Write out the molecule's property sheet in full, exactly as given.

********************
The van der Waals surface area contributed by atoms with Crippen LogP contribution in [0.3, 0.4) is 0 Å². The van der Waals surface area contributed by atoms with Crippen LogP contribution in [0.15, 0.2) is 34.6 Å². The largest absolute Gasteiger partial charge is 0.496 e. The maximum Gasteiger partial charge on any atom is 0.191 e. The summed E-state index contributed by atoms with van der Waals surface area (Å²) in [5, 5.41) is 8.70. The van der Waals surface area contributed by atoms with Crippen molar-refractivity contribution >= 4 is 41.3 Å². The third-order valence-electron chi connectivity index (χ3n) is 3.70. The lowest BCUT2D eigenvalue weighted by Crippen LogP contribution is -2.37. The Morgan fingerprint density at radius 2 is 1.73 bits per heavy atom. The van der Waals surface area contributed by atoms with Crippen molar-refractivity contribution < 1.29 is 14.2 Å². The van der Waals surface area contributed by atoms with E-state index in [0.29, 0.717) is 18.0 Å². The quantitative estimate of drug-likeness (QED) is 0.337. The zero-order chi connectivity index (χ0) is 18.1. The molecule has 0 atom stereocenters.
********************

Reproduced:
The van der Waals surface area contributed by atoms with Crippen LogP contribution in [0.3, 0.4) is 0 Å². The van der Waals surface area contributed by atoms with Crippen LogP contribution in [0.15, 0.2) is 34.6 Å². The largest absolute Gasteiger partial charge is 0.496 e. The maximum Gasteiger partial charge on any atom is 0.191 e. The summed E-state index contributed by atoms with van der Waals surface area (Å²) in [5, 5.41) is 8.70. The van der Waals surface area contributed by atoms with Crippen molar-refractivity contribution >= 4 is 41.3 Å². The third-order valence-electron chi connectivity index (χ3n) is 3.70. The lowest BCUT2D eigenvalue weighted by Crippen LogP contribution is -2.37. The Morgan fingerprint density at radius 2 is 1.73 bits per heavy atom. The van der Waals surface area contributed by atoms with Crippen molar-refractivity contribution < 1.29 is 14.2 Å². The van der Waals surface area contributed by atoms with E-state index in [0.29, 0.717) is 18.0 Å². The quantitative estimate of drug-likeness (QED) is 0.337. The zero-order chi connectivity index (χ0) is 18.1. The molecule has 0 atom stereocenters.